Dayton at Ten: Preparing Bosnia for EU Membership?
It is hard to believe that a decade has passed since the signing of the Dayton Peace Accords that brought an end to the war in Bosnia. The peace in Bosnia certainly came too late for many (260,000 lost their lives in the war, over a million were displaced), but it did finally end the bloodshed. The implementation force for Bosnia — initially a NATO operation and now representing the first EU peacekeeping operation (EUFOR)– has succeeded in creating the conditions for democratic institution-building, resettlement, construction, foreign aid and investment, and some degree of reconciliation between the warring parties. And all this was accomplished with no casualties among peacekeepers deployed to enforce Dayton. UNPROFOR troops (those sent in under UN auspices to secure aid during the war) did suffer about 1,000 casualties pre-Dayton. So what made Dayton work?
First, the dispute was ripe for resolution. Bill Zartman at SAIS has defined ripeness in an armed conflict as a “mutually hurting stalemate.” Bosnia was not a prototypical stalemate in the summer of 1995; the Croats and Muslims had formed a coalition against Serb forces and had turned the tide by regaining territory on the ground. They were assisted by the decision of NATO to begin strategic bombing in response to an attack on Sarajevo and the massacre at Srebrenica. But the shifting fortunes on the ground made it clear that the US had the power to tip the balance in any direction. Second, the U.S. backed the peace. It was clear by 1994 that the earlier UN/EU peace process would not work. Engagement by the U.S., backed by NATO, made a difference. Indeed, it could be argued that by putting the credibility and the future of the NATO alliance on the line, the U.S. committed itself to success. Third, the appropriate number and right kind of troops were contributed to the implementation effort. The UN was kept out of Dayton implementation because they had failed during the UNPROFOR mandate. As Richard Holbrooke pointed out on the News Hour last night, if the ratio of troops currently in Iraq were as high as it was for the post-conflict phase in Bosnia, there would be 600,000 troops on the ground in Iraq, rather than 150,000.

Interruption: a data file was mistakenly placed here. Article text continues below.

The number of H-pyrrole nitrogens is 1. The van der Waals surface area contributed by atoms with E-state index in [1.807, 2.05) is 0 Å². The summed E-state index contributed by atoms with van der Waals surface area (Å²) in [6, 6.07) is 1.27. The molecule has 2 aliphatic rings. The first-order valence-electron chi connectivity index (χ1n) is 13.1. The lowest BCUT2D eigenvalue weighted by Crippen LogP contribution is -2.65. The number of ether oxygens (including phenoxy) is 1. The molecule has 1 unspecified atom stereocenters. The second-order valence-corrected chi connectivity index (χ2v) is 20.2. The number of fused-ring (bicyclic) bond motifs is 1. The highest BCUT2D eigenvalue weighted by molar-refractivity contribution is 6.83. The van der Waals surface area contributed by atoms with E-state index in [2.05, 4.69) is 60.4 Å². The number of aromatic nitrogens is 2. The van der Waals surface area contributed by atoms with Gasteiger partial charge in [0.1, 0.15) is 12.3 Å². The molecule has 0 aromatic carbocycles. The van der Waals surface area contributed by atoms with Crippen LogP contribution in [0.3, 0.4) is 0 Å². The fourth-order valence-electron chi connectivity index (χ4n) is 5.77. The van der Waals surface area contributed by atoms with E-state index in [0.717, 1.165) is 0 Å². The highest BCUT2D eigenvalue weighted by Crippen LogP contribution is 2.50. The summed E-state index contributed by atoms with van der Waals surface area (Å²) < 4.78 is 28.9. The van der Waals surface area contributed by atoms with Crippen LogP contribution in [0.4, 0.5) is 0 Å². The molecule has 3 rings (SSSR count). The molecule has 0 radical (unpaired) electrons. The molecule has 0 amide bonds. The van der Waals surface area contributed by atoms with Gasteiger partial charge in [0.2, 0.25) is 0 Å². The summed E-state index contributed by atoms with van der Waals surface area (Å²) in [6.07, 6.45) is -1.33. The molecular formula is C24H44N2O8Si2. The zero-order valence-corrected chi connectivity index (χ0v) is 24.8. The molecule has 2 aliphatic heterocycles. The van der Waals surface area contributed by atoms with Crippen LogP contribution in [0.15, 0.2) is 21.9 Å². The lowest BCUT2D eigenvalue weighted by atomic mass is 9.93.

Was Dayton perfect? No. There are flaws in both the process and the political arrangement – including the creation of two separate legal entities within Bosnia — that resulted at Dayton. The fact that Radovan Karadzic and Ratko Mladic are still at large ten years after their indictment by the ICTY is evidence, for example, that the “justice” part of the peace has had mixed results. And the governmental structures set up at Dayton have proved unworkable. That is why leaders of the main political parties in Bosnia committed themselves Tuesday to constitutional reform aimed at strengthening the central government. Such reforms are an important step toward European integration and eventual membership in the EU.
We will be studying and teaching the disintegration of the former Yugoslavia for many more decades to come. Dayton is just one piece of that complex case study.
For an additional view, Derek Chollet has this excellent analysis at Democracy Arsenal discussing lessons from Bosnia for the current crisis in Iraq.